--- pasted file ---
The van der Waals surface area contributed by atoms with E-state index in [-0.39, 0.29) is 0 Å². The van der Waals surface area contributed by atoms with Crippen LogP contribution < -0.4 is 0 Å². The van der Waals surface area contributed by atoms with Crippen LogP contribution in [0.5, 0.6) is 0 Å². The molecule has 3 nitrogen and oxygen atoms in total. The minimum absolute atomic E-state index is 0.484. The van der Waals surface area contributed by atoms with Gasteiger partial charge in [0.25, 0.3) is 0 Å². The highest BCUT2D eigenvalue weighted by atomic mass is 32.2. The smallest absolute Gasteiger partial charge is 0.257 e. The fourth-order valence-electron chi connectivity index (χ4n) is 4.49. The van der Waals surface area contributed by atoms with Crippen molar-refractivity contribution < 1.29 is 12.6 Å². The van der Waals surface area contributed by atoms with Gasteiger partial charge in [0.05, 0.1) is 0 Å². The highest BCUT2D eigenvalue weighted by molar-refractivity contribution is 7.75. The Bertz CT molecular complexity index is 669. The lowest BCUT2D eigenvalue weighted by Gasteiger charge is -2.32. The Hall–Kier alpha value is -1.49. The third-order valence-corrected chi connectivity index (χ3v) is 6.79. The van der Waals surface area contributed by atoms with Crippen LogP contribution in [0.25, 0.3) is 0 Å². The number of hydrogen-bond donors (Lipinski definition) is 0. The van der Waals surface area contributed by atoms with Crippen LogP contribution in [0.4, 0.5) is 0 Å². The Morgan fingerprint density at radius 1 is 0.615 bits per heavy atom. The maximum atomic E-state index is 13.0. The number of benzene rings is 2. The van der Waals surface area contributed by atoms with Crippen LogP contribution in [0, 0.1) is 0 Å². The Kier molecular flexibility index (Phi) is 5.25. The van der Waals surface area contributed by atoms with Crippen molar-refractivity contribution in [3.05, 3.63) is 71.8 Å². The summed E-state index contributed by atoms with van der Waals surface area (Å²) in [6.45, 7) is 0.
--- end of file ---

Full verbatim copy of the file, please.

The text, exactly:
The van der Waals surface area contributed by atoms with E-state index in [-0.39, 0.29) is 0 Å². The van der Waals surface area contributed by atoms with Crippen LogP contribution < -0.4 is 0 Å². The van der Waals surface area contributed by atoms with Crippen LogP contribution in [0.5, 0.6) is 0 Å². The molecule has 3 nitrogen and oxygen atoms in total. The minimum absolute atomic E-state index is 0.484. The van der Waals surface area contributed by atoms with Gasteiger partial charge in [0.25, 0.3) is 0 Å². The highest BCUT2D eigenvalue weighted by atomic mass is 32.2. The smallest absolute Gasteiger partial charge is 0.257 e. The fourth-order valence-electron chi connectivity index (χ4n) is 4.49. The van der Waals surface area contributed by atoms with Crippen molar-refractivity contribution < 1.29 is 12.6 Å². The van der Waals surface area contributed by atoms with Gasteiger partial charge in [0.05, 0.1) is 0 Å². The highest BCUT2D eigenvalue weighted by molar-refractivity contribution is 7.75. The Bertz CT molecular complexity index is 669. The lowest BCUT2D eigenvalue weighted by Gasteiger charge is -2.32. The Hall–Kier alpha value is -1.49. The third-order valence-corrected chi connectivity index (χ3v) is 6.79. The van der Waals surface area contributed by atoms with Crippen LogP contribution in [0.25, 0.3) is 0 Å². The number of hydrogen-bond donors (Lipinski definition) is 0. The van der Waals surface area contributed by atoms with Crippen LogP contribution in [0.4, 0.5) is 0 Å². The Morgan fingerprint density at radius 1 is 0.615 bits per heavy atom. The maximum atomic E-state index is 13.0. The number of benzene rings is 2. The van der Waals surface area contributed by atoms with Crippen LogP contribution in [0, 0.1) is 0 Å². The Kier molecular flexibility index (Phi) is 5.25. The van der Waals surface area contributed by atoms with Crippen molar-refractivity contribution in [3.05, 3.63) is 71.8 Å². The summed E-state index contributed by atoms with van der Waals surface area (Å²) in [6.45, 7) is 0.